Does the direct anterior approach in THA offer faster rehabilitation and comparable safety to the posterior approach?.
      ,
      • Meneghini R.M.
      • Pagnano M.W.
      • Trousdale R.T.
      • Hozack W.J.
      Muscle damage during MIS total hip arthroplasty: Smith-Petersen versus posterior approach.
      ,
      • Taunton M.J.
      • Trousdale R.T.
      • Sierra R.J.
      • Kaufman K.
      • Pagnano M.W.
      John Charnley Award: randomized clinical trial of direct anterior and miniposterior approach THA: which provides better functional recovery?.
      ].
      One of the perceived challenges with the AA is the safe delivery of the femur into the surgical wound. Inadequate exposure of the femoral canal may result in difficulty with femoral preparation and nonoptimal sizing or malposition of the definitive component, which may contribute to the increased risk of early periprosthetic fracture noted [
      • Berend K.R.
      • Mirza A.J.
      • Morris M.J.
      • Lombardi A.V.
      Risk of periprosthetic fractures with direct anterior primary total hip arthroplasty.
      ]. To combat this challenge, shorter cementless femoral stems have been designed to allow for broach-only femoral preparation and easier introduction at a steeper angle into the femoral canal [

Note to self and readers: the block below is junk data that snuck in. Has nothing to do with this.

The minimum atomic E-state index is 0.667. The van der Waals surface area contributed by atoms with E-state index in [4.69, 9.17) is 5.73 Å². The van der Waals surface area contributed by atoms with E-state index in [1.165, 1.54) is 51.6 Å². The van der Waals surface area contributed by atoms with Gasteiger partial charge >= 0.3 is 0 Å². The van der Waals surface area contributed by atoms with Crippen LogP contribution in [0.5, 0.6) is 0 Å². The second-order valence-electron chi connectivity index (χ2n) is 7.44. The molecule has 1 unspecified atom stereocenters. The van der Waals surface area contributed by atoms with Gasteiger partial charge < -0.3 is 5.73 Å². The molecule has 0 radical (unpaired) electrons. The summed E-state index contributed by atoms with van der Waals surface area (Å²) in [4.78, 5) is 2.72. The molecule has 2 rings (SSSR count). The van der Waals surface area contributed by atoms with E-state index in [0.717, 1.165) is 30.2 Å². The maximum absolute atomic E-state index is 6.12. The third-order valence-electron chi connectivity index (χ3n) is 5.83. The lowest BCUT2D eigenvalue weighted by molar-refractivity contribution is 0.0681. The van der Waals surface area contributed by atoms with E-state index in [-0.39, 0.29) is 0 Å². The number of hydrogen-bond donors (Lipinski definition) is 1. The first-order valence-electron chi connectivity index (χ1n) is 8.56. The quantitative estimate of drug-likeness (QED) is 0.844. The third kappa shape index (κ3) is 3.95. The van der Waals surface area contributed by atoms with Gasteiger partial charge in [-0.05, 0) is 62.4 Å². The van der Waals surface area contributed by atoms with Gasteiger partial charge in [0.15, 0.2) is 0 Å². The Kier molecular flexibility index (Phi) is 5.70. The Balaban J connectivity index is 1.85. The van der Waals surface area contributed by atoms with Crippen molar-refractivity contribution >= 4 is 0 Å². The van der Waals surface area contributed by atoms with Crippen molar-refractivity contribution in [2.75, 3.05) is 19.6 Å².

• Dietrich M.
      • Kabelitz M.
      • Dora C.
      • Zingg P.O.
      Perioperative fractures in cementless total hip arthroplasty using the direct anterior minimally invasive approach: reduced risk with short stems.
      ,
      • Molli R.G.
      • Lombardi A.V.
      • Berend K.R.
      • Adams J.B.
      • Sneller M.A.
      A short tapered stem reduces intraoperative complications in primary total hip arthroplasty.
      ]. Short cementless stems may be an attractive option as theoretically they preserve the bone stock while allowing a more physiological transmission of load to the proximal femur and avoiding complications typically associated with cementless designs such as thigh pain [
      • Chen H.H.
      • Morrey B.F.
      • An K.N.
      • Luo Z.P.
      Bone remodeling characteristics of a short-stemmed total hip replacement.
      ,
      • Arno S.
      • Fetto J.
      • Nguyen N.Q.
      • Kinariwala N.
      • Takemoto R.
      • Oh C.
      • et al.
      Evaluation of femoral strains with cementless proximal-fill femoral implants of varied stem length.
      ].
      Despite these promising design features, short cementless stems may not be the most appropriate implant in patients predisposed to periprosthetic fracture. Female gender and age more than 65 years have been shown to carry an increased risk of intraoperative fracture, which usually occurs during the broaching process for an uncemented femoral component [
      • Abdel M.P.
      • Watts C.D.
      • Houdek M.T.
      • Lewallen D.G.
      • Berry D.J.
      Epidemiology of periprosthetic fracture of the femur in 32 644 primary total hip arthroplasties: a 40-year experience.
      ]. This is probably secondary to a poorer quality bone in this group of patients. An increasing Dorr ratio is associated with an increased risk of fracture [
      • Herndon C.L.
      • Nowell J.A.
      • Sarpong N.O.
      • Cooper H.J.
      • Shah R.P.
      • Geller J.A.